Carn Liath is no longer a corbett having been demoted for a slightly higher mound nearby, but the real tip of Carn Liath nonetheless deserves a marker at it’s highest point, and having reached that and checked with GPS, and it having no cairn, I thought I’d spend 10 minutes constructing a small one so that the hill may be conquered correctly and not mistakenly the nearby outcrop which is slightly lower.

My new cairn marks the correct top of the hill

Heading down across a patch of muirburn I encountered this drainage ditch. The Dee Trust are desperately trying to improve conditions for salmon in the head waters as temperatures rise, planting trees along riverbanks, but for every mile of that lower down there’s another hundred like this out of sight, scorched and bare and feeding warm dirty water downhill, the same estates unwilling to contemplate that intensive grouse activity doesn’t make for good hydrology or aquatic ecology.

Scorched dirty drainage

Down then the dusty road to Keiloch, with some on the hoof calculations indicating I’d miss a bus, allowing a further detour of a couple hours. I headed east behind Craig Leek on the trail before venturing across some outcrops and fields to see a ruined village. The geology here is limestone which is why the fields are very green and grassy.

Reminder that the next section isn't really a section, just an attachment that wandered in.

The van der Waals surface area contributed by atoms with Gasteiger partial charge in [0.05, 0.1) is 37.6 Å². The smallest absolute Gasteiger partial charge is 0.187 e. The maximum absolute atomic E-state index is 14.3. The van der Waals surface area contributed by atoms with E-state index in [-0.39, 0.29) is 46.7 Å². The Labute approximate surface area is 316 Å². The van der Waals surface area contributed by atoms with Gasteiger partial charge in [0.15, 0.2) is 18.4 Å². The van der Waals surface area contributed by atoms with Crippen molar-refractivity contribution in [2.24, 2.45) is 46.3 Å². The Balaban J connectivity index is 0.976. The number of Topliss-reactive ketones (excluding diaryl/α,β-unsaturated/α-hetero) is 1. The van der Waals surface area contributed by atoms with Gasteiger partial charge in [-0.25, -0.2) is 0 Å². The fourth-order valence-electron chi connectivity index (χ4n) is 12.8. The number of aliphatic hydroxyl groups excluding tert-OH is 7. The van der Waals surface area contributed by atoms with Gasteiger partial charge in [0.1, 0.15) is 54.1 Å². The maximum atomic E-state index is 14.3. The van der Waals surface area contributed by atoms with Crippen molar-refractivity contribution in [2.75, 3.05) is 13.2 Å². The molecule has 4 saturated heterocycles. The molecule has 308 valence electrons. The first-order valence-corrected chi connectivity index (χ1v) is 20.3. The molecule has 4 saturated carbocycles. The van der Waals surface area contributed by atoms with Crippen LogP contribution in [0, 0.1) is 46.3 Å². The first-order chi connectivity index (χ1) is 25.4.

This branch is a fighter
Track around north side of Craig Leek
Off trail heading down some outcrops
Remnants of old township
The Stuic in the distance

First stop was what Canmore describes as a “water mill” though I suppose it could be an illicit whisky still. Following downstream, many ruins appeared in the fields; this was Balloch, a settlement of over 40 buildings who according to Cairngorm Club description was “of the late 18th century who were weavers; the estate didn’t approve of them, possibly because they were Catholics and continually harassed them and their priest who had to flee. The 30 families living here decided to leave and emigrated en masse to Canada.”